When the ball dropped into the cup, his teammates mobbed him on the green, eliciting the kind of wild celebration you rarely see on the links. For Williams, perhaps the best part of the championship was getting the opportunity to finish his career at the NCAA tournament. Williams had earned a trip to the NCAAs once before, after winning the individual Ivy League title in 2010, but he knew going back with his teammates would be even more special.
“We did this as a team, and I felt like it was my duty to make the putt because my guys fought so hard to come back,” he said. “I never felt like it was about me.”
As a team, the Quakers didn’t play their best golf at the NCAA South Regional in Bowling Green, Kentucky from May 17-19, finishing in 13th place in the 14-team field.
But Williams believes that just getting to that stage—and playing against golfers who all have their eyes on the pro circuit—was an eye-opening experience that will help the Quaker program continue to rise. And with Marsico and Powell headlining a strong crop of returners, and Allen continuing to reel in national-caliber recruits, Williams has high hopes for the future of Penn golf—even now that he’s graduated and ready to begin his post-college life in Indonesia, where he’ll teach English for a year.
“We’re definitely going to win Ivies next year,” Williams said. “And then we’re going to come back with a vengeance at NCAAs.”
A sixth straight NCAA berth for women’s lacrosse—barely
In addition to the golf team’s thrilling championship, Penn enjoyed some more athletic successes over the past few months. Maalik Reynolds finished sixth in the nation in the high jump to earn his second straight All-America accolade; the softball team broke the program record for wins and captured the Ivy League South Division title on the strength of an Alexis Borden perfect game in a one-game playoff; and the gymnastics squad won both the Ivy Classic and the ECAC Championships.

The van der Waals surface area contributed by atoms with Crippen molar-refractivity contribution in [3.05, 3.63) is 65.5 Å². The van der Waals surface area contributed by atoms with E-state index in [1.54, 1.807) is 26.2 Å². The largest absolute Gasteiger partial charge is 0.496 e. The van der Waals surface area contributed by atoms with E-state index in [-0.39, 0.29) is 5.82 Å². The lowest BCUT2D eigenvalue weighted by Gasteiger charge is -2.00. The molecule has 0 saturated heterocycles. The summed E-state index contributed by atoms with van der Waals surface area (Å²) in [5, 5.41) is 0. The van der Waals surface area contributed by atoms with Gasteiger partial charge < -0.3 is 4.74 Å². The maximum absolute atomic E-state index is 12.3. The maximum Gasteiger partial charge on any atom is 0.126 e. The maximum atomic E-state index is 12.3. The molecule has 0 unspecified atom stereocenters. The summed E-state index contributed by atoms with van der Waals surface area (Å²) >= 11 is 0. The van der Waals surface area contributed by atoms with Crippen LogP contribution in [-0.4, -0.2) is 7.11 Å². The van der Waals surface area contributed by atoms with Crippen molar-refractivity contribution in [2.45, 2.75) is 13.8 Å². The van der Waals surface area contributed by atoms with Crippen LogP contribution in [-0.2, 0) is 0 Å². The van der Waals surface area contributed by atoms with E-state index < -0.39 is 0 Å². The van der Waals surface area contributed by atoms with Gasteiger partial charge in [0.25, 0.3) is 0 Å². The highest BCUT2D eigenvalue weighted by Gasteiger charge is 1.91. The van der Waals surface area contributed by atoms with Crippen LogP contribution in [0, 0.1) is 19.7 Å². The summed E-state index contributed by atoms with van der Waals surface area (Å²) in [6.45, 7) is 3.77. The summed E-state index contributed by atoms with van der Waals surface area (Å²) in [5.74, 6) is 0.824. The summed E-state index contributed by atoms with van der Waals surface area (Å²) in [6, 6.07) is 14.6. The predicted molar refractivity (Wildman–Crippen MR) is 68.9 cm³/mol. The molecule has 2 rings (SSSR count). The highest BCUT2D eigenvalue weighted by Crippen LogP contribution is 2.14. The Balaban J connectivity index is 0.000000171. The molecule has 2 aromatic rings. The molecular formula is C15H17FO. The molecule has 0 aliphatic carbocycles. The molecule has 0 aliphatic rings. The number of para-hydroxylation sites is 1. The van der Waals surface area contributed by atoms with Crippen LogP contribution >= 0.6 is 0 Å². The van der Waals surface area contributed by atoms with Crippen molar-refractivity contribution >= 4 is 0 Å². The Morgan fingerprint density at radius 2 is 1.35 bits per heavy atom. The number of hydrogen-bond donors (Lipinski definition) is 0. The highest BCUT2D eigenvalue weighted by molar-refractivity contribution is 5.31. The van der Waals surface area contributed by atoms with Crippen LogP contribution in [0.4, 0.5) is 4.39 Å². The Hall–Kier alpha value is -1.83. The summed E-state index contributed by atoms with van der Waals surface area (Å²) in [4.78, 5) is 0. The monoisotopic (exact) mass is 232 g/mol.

But nobody experienced such drastic highs and lows en route to their success as the Penn women’s lacrosse team. And it all happened in the span of just a few hours.
The low came first: On May 6, the Quakers built a 3-0 lead in the Ivy League Tournament finals at Penn Park, before Dartmouth stormed back to earn a 6-4 victory and the conference’s automatic bid to the NCAA tournament. Despite having already claimed their sixth straight regular season league title—the longest-running such stretch in Division I women’s lacrosse—the Quakers did not think their 9-7 record would be good enough to earn an at-large bid to the lean, 16-team NCAA field. They thought their streak of five straight national tournament appearances, and their season, was over.
“I was thoroughly disappointed with my play,” said Erin Brennan W’12, one of just two seniors on the team. “I did not want that to be my last career game. So that Sunday I was definitely depressed, thinking that unless we were lucky and the NCAA gave us credit for our strong strength of schedule, we were finished.”
That night, Brennan and goalkeeper Emily Leitner C’12, the other senior on the squad, invited the rest of the team over to their off-campus house to watch the NCAA selection show. Crammed into their living room, eating leftovers from the post-game tailgate earlier that day, the players were nervous and reflective. They didn’t talk much.